The Empire of Corpses (2015)


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When I am dead, my soul no longer here,
What happens to my body is unknown.
‘Tis but a shell, an empty souvenir
Of my time in a world from which I’ve flown.
Most likely, it will end up in the ground,
A monument for time to chip away,
But if some more productive use were found,
Its former owner would not have a say.
If man no longer buried his remains
And flouted promises of “rest in peace,”
His conscience would be numb as it disdains
What once deserved respect upon decease.
What world of Frankensteins I’d leave behind
If man were to defile his own kind!

MPAA rating: should be PG-13 or maybe older

The Empire of Corpses looks like an incredible, action-packed, thought-provoking movie, but it’s not. It just looks like one. Based on a novel by a Japanese author dubbed Project Itoh, who died of cancer before the book’s completion, this anime zombie film sets up an alternative steampunk version of Victorian England, where technology has allowed mankind to reanimate the dead as essentially robotic slaves, programming them to perform menial labor as a growing workforce in the world economy. These walking corpses can be recognized by their pale gray skin and passive expressions, but though they seem to understand and follow orders, they are without a soul. Into this hypothetical world is placed an amalgamation of historic and literary figures, a la The League of Extraordinary Gentlemen. John Watson is the hero, a corpse scientist who has resurrected a dead friend he renames Friday and now searches for a way to return his soul. Blackmailed by M of the James Bond franchise, he sets out in search of the fabled research of Dr. Victor Frankenstein, aided and impeded by the likes of Ulysses Grant, Thomas Edison, and characters from The Brothers Karamazov and The Future Eve.

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While that description sounds rather awesome, especially when paired with a world full of brainwashed zombies, The Empire of Corpses seems eager to spoil a good thing. After the adventure begins on a thrilling note, it quickly descends into opaque philosophical pondering and inscrutable character motivations. After watching it all the way through, I recognize a worthwhile, imaginative story, full of food for thought, but actually watching it scene by scene can easily frustrate and confuse. By the end, the villain’s revealed plot (the second villain since one wasn’t enough) is baffling and poorly explained, making it clear just how vaguely defined the laws of this corpse technology are.

I hate to be so negative, especially when The Empire of Corpses looks so amazing. The animation is crisp and atmospheric and brings this theoretical world to life in ways that far surpass the deficient script. I’m glad I saw it, if only for the visual flair, such as the thrill of seeing a woman on the back of a galloping stagecoach mowing down zombies with a flamethrower. The action scenes are exceptional, but it makes it that much more disappointing that the rest of the film couldn’t measure up.

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The Empire of Corpses is not without its virtues; I would just like it much more if it made more sense. It does feature some intriguing themes about life and death and manages to create a unique entry in the zombie genre, complete with zombie suicide bombers. The English dub is actually quite good, but the animation is the main attraction for fans of the medium, though certain scenes can get bloody (begging the question of why a dead corpse would bleed). This film is one of three anime movies based on Project Itoh’s novels (the others being last year’s Harmony and this year’s Genocidal Organ), and I certainly hope the other two have more than visual merit alone.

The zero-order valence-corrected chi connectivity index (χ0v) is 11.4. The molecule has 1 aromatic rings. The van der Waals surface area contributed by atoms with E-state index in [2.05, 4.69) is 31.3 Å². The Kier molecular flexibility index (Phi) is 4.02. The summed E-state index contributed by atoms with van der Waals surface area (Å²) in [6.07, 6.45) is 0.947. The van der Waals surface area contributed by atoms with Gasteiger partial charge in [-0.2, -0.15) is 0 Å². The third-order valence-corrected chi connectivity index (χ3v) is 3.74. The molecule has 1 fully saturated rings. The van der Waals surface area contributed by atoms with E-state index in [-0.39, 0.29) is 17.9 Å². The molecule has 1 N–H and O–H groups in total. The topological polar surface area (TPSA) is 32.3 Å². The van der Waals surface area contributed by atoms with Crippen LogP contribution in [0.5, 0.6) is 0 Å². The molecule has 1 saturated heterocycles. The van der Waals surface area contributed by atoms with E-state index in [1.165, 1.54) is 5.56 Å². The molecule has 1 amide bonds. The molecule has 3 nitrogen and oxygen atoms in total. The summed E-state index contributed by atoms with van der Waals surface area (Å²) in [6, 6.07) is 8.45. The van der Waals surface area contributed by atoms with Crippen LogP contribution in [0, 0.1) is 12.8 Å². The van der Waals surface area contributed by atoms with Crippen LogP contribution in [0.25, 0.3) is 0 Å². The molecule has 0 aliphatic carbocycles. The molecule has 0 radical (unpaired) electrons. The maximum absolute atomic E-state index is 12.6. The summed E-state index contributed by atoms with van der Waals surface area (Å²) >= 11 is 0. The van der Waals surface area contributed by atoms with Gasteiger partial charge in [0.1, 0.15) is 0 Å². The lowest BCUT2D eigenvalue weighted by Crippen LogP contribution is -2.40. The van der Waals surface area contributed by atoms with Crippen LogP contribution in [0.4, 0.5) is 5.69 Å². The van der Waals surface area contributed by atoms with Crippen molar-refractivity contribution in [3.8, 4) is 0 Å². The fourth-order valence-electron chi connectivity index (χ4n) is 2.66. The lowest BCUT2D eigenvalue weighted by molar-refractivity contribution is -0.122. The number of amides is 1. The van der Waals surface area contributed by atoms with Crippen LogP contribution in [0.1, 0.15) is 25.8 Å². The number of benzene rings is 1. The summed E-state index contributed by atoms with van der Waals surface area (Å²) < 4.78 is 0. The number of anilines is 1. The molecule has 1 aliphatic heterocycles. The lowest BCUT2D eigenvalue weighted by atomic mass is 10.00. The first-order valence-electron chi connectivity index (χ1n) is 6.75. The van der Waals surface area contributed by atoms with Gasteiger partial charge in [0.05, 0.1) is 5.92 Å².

Rank: Honorable Mention


© 2016 S.G. Liput
444 Followers and Counting


The Goonies (1985)


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The story of One-Eyed Willy’s hoard
Has haunted the dreams of the greedy and bored,
But, though men have suffered both peril and pain,
Their seeking and sneaking have all been in vain.

Until the momentous event heaven-sent
When a map was discovered by mere accident,
And a cluster of kids, their homes soon to be sold,
Endeavored to find Willy’s ill-gotten gold.

Through tunnels and traps only pirates would build,
The friends followed through, some alarmed and some thrilled.
While saving their home, all the Goonies, now grown,
Sought out golden legends and so wrote their own.

MPAA rating: PG (maybe PG-13)

The Goonies is a film I really wish I had seen when I was younger. I remember seeing it on the shelf at Blockbuster when I was a kid and never having enough interest to rent it, but I’ve been meaning to ever since. In fact, it probably would have been one of my Blindspot picks if I hadn’t caught it on TV at the end of 2016. Despite my late introduction to this beloved ‘80s flick, I still enjoyed it a lot, much in the way I enjoy YA books or cartoons that are clearly juvenile but still entertaining.

Of course, the biggest claim to fame that this Steven Spielberg/Chris Columbus story has is the talented cast of young stars-to-be, like The Outsiders, Stand By Me, or Red Dawn. Jonathan Ke Huy Quan may be otherwise known only as Short Round in Indiana Jones and the Temple of Doom, but it’s a little surreal to see so many other well-known actors at the start of their careers, from Joe Pantoliano and Josh Brolin to Corey Feldman and cute little Sean Astin as Mikey Walsh. Little did they know at the time….